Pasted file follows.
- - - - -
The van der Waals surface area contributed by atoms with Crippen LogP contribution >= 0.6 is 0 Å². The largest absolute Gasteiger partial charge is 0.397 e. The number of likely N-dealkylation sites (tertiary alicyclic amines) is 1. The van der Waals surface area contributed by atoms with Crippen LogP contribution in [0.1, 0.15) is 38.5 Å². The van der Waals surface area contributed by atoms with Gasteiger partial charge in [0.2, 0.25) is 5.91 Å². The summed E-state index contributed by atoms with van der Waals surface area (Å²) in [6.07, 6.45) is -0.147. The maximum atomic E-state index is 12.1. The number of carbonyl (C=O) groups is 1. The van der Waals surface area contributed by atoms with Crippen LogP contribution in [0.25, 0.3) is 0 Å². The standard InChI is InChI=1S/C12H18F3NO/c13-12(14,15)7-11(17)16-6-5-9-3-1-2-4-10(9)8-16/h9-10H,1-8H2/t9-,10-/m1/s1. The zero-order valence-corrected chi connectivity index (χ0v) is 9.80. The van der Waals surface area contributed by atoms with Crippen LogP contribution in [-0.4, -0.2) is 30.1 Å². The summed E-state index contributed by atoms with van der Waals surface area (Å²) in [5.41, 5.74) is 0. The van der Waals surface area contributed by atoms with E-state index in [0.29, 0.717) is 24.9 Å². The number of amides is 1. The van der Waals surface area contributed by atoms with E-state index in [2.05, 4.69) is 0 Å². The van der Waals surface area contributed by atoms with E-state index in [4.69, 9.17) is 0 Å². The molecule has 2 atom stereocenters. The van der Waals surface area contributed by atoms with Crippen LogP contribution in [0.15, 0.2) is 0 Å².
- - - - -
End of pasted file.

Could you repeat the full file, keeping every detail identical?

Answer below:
The van der Waals surface area contributed by atoms with Crippen LogP contribution >= 0.6 is 0 Å². The largest absolute Gasteiger partial charge is 0.397 e. The number of likely N-dealkylation sites (tertiary alicyclic amines) is 1. The van der Waals surface area contributed by atoms with Crippen LogP contribution in [0.1, 0.15) is 38.5 Å². The van der Waals surface area contributed by atoms with Gasteiger partial charge in [0.2, 0.25) is 5.91 Å². The summed E-state index contributed by atoms with van der Waals surface area (Å²) in [6.07, 6.45) is -0.147. The maximum atomic E-state index is 12.1. The number of carbonyl (C=O) groups is 1. The van der Waals surface area contributed by atoms with Crippen LogP contribution in [0.25, 0.3) is 0 Å². The standard InChI is InChI=1S/C12H18F3NO/c13-12(14,15)7-11(17)16-6-5-9-3-1-2-4-10(9)8-16/h9-10H,1-8H2/t9-,10-/m1/s1. The zero-order valence-corrected chi connectivity index (χ0v) is 9.80. The van der Waals surface area contributed by atoms with Crippen LogP contribution in [-0.4, -0.2) is 30.1 Å². The summed E-state index contributed by atoms with van der Waals surface area (Å²) in [5.41, 5.74) is 0. The van der Waals surface area contributed by atoms with E-state index in [0.29, 0.717) is 24.9 Å². The number of amides is 1. The van der Waals surface area contributed by atoms with E-state index in [2.05, 4.69) is 0 Å². The van der Waals surface area contributed by atoms with E-state index in [4.69, 9.17) is 0 Å². The molecule has 2 atom stereocenters. The van der Waals surface area contributed by atoms with Crippen LogP contribution in [0.15, 0.2) is 0 Å².